Jane Hamsher announces the closure of Firedoglake, and the formation of Shadowproof by former staff members Kevin Gosztola and Brian Sonenstein.
The Firedoglake archive has over 10,000 posts and more than 4.6 million comments — but without your help, it might disappear from the Internet.
Intense attacks and hacking incidents over the past few months have crippled our website. Some parts have been offline for weeks and the tech bills are starting to crush us.
Over the past 10 years, Firedoglake has played a major role in the progressive movement.
We fought hard for a public option in the Affordable Care Act and exposed the backroom corporate deal-making and deception at its foundation. We exposed the mistreatment and abuse of imprisoned whistleblowers Chelsea Manning and John Kiriakou. On multiple occasions, our community rallied substantial support for civil disobedience movements like Occupy and the Tar Sands tree-sitters.
And we’re not finished. I started FDL as a place for no-nonsense reporting and activism you can’t find elsewhere, and there’s so much more work to do. But the attacks on our site have made it increasingly difficult to continue our work.
I would have voted an emphatic ‘yes’ until seven minutes ago when a late-breaking story appeared citing very specific and damning Grand Jury testimony from witnesses leaked by unnamed ‘multiple sources’. More on that after some history.
During President Barack Obama’s presidency, a record number of government employees have been prosecuted for leaking or blowing the whistle. Several of them have been prosecuted under the Espionage Act, a World War I-era law that was intended to be used against spies and not for punishing people who disclose information without authorization. Simultaneously, the amount of information being kept secret by the government has increased exponentially while the United States expands the reach of its global security state.
Silenced immerses viewers in this world.
UN Anti-Torture Watchdog Dismayed at US Failure to Provide Redress for Chicago Police Torture Survivors
The United States was criticized by the United Nations Committee Against Torture in its recently released report for failing to provide redress for Chicago Police Department torture survivors. The Committee expressed concern that CPD Commander Jon Burge and other officer had engaged in torture between 1972 and 1991, however, no officer had been convicted for torture, particularly because the statute of limitations expired and victims have received zero compensation.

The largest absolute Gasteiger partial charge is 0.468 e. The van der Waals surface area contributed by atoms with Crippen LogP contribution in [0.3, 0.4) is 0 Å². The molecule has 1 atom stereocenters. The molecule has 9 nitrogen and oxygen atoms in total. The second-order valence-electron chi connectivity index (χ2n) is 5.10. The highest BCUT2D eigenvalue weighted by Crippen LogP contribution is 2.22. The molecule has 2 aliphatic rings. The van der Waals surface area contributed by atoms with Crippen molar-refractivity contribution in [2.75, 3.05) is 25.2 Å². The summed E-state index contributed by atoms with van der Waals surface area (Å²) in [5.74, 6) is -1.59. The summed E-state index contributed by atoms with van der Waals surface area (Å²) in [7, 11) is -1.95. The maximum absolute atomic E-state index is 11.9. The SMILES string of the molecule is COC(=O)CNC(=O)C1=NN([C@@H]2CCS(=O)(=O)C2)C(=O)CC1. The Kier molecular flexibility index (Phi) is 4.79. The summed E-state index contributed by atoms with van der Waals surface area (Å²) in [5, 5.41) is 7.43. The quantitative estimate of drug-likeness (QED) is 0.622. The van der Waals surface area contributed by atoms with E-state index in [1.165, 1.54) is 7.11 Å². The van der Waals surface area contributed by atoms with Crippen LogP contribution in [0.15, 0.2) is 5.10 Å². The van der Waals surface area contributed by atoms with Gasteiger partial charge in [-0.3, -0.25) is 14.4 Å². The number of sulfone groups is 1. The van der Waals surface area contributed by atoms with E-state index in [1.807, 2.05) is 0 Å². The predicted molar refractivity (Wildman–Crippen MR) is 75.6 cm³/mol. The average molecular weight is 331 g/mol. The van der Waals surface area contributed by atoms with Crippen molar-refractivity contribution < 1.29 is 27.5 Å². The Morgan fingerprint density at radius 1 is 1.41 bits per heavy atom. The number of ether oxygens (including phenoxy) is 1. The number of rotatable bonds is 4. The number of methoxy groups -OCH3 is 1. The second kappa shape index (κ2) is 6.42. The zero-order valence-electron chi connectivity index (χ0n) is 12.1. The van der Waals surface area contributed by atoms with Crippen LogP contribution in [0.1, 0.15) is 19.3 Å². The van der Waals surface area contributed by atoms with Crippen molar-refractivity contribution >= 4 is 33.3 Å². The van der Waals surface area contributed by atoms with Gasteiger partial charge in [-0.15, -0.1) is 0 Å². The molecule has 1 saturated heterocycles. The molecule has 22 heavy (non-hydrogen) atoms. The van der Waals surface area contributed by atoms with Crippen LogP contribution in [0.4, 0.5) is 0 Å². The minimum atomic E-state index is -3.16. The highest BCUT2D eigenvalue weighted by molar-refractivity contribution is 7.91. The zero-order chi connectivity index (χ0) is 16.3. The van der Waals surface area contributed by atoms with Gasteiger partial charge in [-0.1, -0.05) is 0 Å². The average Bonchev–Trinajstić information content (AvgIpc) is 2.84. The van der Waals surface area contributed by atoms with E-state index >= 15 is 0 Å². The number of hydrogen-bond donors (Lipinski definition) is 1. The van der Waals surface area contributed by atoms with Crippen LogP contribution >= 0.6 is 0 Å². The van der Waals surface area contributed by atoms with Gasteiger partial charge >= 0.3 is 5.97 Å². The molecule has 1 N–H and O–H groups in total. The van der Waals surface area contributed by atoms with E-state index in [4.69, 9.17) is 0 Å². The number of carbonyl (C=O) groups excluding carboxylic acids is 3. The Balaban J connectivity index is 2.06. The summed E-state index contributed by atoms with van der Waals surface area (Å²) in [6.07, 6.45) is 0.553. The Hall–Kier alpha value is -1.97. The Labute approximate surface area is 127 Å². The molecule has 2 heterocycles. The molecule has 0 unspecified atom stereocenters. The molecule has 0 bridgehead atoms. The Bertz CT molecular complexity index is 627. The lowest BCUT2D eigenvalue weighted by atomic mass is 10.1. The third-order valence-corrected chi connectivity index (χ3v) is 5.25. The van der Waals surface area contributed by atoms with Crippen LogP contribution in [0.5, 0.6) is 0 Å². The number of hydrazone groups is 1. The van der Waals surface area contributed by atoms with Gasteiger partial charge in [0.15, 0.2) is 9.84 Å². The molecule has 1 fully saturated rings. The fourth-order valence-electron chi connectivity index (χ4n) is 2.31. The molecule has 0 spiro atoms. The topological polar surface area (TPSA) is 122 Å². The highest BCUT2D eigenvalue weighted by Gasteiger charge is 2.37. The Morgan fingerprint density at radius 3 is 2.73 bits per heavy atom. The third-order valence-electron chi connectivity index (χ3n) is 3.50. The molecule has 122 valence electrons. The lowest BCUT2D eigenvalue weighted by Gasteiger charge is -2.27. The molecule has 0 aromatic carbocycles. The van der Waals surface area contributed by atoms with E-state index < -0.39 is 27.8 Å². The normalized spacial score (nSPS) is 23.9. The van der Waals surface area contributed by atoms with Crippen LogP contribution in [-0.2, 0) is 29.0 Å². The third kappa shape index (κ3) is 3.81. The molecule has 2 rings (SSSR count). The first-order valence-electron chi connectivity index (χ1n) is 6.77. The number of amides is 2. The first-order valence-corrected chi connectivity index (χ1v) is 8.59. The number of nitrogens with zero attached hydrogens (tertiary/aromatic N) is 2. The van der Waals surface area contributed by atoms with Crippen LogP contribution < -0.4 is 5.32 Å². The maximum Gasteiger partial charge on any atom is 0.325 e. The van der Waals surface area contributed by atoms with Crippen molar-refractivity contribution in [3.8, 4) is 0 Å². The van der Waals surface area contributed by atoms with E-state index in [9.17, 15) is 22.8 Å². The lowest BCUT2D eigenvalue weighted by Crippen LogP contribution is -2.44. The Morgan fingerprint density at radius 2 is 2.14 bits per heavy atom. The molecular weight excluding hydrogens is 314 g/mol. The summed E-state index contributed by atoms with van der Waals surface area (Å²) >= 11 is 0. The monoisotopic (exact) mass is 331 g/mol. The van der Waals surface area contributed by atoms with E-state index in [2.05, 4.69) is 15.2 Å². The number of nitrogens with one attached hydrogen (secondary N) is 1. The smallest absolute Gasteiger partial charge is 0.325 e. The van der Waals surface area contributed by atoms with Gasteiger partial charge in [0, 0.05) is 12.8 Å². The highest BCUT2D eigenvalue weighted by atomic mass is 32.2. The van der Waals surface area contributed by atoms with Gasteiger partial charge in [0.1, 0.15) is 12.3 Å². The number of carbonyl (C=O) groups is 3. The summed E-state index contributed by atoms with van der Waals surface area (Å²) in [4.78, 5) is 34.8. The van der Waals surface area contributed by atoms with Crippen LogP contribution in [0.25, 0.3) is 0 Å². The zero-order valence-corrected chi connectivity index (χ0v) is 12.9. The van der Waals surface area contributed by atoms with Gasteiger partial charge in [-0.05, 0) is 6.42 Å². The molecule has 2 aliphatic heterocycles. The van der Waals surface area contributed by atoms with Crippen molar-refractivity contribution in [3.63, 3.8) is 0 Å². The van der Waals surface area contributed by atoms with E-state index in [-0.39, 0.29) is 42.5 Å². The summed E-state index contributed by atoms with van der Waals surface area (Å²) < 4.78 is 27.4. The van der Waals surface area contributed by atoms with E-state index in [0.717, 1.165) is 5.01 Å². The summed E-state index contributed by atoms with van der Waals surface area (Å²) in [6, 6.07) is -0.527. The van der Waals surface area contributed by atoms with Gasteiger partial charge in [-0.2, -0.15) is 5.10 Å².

This Thanksgiving what I’m thankful for is the recent marijuana legalization victories in D.C., Oregon, and Alaska.
It wasn’t just a business, it was a way of life– what residents of Bethlehem, Pennsylvania referred to simply as “The Steel”– a mill once America’s second largest steel producer with 31,500 souls working in a single facility.
It seems that once again I’m having health challenges, and I am staying here with my sister having hip replacement surgery.
I had the brilliant idea that I could work full time during all of this, but I’ve come to understand that the recovery process is going to be more lengthy and involved than I thought it was going to be. And that getting better is going to be something I need to devote all my energy to.
In the mean time, FDL doesn’t have the resources to hire someone to run the shop, so we are going to be stripping back to basics for the near future.
The racist police in St.Louis are whining about five St.Louis Rams receivers who protested the Michael Brown shooting by raising their hands during the pregame introductions. I use the word ‘racist’ deliberately because Jeff Roorda, the spokesperson for the St.Louis Police Officers’s Association called the protesters in Ferguson ‘thugs’ when he threatened reprisals against the team, if it does not discipline the players or they do not apologize.
In what is becoming a tradition, Walmart workers and labor activists are planning protests for Black Friday. This will be the third time in a row that Black Friday protests have drawn attention to Walmart’s poor treatment of its workers. Black Friday is generally considered to be one of the most important shopping days of the year and one where special deals draw shoppers in large numbers to retail outlets such as Walmart.